In America alone, over 50 million Americans suffer each year from depression. And depression is a crippling illness. As a Marriage and Family Therapist, I see men alone, in groups, and in couple’s counseling a lot who are clearly suffering from this affliction. Unfortunately, men are particularly vulnerable to feelings of shame. To them, seeking help to treat their depression is shameful because it’s an admission of mental and emotional weakness. Seeking treatment for them is tantamount to admitting that they’re inadequate or failures in some way.
Unfortunately, men have reasons to worry that suffering from depression is a sign of weakness. This bias is culturally sanctioned!! In reliable survey after survey, 71% of people in the United States attribute depression to emotional weakness. 65% of Americans attribute depression to bad parenting. 45% of Americans believe that suffering from depression is a personal choice. 43% of Americans believe that depression is incurable, and finally, 35% of Americans believe that depression is a direct consequence of leading a sinful life. In light of Men’s vulnerability to feelings of shame, it’s really no wonder that so few men seek out treatment to feel better!!
Among the many problems that depression brings to a man’s life is the inevitable demise of their relationships to their partners, girlfriends, or wives. In fact, if one person in a romantic relationship is clinically depressed, the couple is 9 times more likely to part ways or get a divorce. As a Marriage and Family Therapist, I’ve often heard the misconception that it’s a bad relationship that causes a man’s depression. However, more often than not, it’s the other way around. When A a man (or woman) suffers from clinical depression, he plays a big part in creating a bad relationship. After all, he’s more likely to be moody, irritable, prone to rages, prone to withdrawing, filled with self-loathing, filled with irrational guilt, hopeless, etc. Women, who are often more emotionally attuned to others than men are, can usually sense that the men in their life are depressed. Yet when they reach out to nurture them, their male partners often close the door on their faces. This is often because they feel so much shame and inadequacy for feeling depressed in the first place. The women, in turn, feel isolated, afraid, and abandoned.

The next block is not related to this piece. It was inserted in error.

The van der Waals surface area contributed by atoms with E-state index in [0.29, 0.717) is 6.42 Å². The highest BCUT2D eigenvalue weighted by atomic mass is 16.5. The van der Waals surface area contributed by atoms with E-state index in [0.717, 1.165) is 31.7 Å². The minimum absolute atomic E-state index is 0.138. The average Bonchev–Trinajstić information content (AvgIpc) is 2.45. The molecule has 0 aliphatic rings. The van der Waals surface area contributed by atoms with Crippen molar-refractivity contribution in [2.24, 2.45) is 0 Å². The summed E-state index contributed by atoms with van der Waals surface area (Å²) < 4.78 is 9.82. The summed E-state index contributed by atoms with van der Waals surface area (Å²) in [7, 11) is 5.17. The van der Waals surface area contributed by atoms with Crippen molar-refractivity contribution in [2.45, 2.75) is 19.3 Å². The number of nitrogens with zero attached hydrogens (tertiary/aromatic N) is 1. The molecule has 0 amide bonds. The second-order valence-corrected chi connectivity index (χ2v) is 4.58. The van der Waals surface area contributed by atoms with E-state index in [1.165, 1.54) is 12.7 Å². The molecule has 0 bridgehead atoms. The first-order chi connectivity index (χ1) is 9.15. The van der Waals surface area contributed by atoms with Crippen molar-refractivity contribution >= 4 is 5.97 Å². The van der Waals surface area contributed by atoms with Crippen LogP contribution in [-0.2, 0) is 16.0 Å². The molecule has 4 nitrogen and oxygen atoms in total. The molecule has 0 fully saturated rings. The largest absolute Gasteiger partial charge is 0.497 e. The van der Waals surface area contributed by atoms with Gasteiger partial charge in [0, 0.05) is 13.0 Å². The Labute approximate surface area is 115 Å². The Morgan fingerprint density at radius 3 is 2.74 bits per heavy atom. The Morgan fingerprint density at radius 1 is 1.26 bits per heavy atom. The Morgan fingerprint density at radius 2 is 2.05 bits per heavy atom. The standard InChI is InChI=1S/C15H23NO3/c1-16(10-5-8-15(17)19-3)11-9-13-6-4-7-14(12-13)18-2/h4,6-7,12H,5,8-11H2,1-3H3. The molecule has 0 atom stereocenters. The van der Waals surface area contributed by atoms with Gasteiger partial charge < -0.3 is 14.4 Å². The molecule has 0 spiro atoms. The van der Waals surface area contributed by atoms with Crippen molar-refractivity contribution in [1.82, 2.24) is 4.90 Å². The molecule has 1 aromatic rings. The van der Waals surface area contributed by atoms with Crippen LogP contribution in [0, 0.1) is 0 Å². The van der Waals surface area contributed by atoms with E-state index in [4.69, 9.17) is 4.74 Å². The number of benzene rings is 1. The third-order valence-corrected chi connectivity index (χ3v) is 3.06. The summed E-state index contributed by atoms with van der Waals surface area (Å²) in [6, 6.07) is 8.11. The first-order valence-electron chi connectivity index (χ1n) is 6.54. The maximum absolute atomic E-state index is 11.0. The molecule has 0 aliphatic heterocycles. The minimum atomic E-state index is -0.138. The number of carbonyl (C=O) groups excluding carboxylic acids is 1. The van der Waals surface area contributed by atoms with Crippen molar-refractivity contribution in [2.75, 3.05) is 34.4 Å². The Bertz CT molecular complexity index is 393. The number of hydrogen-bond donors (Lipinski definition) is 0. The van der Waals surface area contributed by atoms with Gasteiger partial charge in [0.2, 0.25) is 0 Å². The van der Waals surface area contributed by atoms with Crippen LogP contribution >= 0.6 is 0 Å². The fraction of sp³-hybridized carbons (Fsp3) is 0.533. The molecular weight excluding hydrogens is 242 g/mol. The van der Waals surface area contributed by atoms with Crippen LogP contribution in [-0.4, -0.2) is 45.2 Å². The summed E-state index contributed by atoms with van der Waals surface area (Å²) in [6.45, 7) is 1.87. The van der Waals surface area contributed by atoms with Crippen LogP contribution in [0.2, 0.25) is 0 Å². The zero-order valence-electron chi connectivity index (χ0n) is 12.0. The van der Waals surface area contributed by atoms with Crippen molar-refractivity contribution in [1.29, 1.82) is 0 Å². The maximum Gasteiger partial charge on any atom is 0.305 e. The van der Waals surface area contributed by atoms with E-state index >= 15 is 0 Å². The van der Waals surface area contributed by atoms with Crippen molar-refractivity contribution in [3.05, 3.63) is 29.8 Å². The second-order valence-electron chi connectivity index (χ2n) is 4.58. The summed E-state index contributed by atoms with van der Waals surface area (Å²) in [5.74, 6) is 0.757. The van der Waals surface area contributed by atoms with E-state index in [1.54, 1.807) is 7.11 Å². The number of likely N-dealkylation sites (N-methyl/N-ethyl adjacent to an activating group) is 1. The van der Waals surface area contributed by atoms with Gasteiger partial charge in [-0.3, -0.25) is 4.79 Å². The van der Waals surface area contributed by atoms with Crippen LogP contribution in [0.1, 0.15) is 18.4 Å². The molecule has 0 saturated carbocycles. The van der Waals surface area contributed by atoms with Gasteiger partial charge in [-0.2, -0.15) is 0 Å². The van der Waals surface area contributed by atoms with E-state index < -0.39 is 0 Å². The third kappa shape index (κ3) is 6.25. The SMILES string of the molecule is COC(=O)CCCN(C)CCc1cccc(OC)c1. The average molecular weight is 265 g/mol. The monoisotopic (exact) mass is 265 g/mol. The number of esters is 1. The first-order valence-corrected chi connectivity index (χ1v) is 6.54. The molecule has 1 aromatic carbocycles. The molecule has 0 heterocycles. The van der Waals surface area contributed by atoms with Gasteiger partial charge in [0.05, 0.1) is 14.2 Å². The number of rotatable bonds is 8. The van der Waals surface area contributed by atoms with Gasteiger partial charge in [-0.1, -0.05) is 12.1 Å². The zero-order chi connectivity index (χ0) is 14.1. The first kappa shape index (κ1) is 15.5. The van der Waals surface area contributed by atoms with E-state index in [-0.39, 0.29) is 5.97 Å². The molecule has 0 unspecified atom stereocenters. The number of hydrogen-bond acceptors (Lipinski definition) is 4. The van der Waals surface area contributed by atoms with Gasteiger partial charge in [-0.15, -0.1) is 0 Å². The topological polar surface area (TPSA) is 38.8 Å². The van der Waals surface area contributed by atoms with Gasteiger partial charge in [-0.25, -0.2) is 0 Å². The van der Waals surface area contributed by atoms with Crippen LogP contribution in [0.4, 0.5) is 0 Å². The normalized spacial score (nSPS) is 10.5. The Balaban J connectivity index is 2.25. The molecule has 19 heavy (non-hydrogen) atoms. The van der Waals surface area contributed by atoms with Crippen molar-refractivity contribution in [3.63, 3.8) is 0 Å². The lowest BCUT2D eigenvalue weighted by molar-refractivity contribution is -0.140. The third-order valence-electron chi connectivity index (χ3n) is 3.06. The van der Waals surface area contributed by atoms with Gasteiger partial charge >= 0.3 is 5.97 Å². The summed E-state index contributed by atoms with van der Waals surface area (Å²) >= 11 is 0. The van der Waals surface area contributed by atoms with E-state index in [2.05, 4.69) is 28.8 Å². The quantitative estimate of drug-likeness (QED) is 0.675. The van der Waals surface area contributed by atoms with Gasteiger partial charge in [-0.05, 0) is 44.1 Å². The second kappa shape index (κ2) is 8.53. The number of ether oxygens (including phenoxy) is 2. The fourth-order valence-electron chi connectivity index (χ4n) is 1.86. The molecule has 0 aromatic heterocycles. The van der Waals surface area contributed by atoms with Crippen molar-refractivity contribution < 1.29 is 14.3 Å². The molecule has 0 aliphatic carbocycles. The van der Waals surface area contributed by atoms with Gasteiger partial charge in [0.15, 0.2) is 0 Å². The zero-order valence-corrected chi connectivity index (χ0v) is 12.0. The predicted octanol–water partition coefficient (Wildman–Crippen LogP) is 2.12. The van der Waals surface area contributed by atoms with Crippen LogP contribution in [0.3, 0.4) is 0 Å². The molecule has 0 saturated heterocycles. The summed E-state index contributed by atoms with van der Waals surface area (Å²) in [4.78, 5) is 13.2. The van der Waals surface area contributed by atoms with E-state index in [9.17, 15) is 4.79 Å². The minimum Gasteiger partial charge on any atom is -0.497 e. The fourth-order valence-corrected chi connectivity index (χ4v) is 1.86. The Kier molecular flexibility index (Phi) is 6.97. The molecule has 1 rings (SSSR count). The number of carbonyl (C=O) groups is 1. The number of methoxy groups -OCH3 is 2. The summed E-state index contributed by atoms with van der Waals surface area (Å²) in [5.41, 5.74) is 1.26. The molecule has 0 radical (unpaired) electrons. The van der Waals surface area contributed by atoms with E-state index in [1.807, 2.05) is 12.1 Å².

The truth is, depression is a real illness. It has biological, psychological, social, and spiritual underpinnings to it. Men ( and women) cannot will their way out of their clinical depression. They can’t out-think it, out-wit it, or escape it by using alcohol or drugs. It’s very real, and it hurts a lot. The good news, though, is that depression is highly treatable. Men can take medication, for example, or supplements, exercise, see a Marriage and Family Therapist, participate in individual therapy, group therapy, etc. As a Marriage and Family Therapist, I use all kinds of techniques and strategies to help my clients break through their depression. I also offer valuable insights and feedback to help free them from the grips of their depression. Finally, I personally know of many excellent resources that I refer them to that supplements the work that we’re doing together so that they feel healthy, happy, and whole as soon as possible.
Men, there is absolutely no shame in suffering from depression. And there is absolutely no shame in seeking help to overcome your depression and reclaim your mental health. The only shame there is, when it comes to depression, is when a man turns his back on treatment, thereby leaving himself and his loved ones behind.
John Boesky, LMFT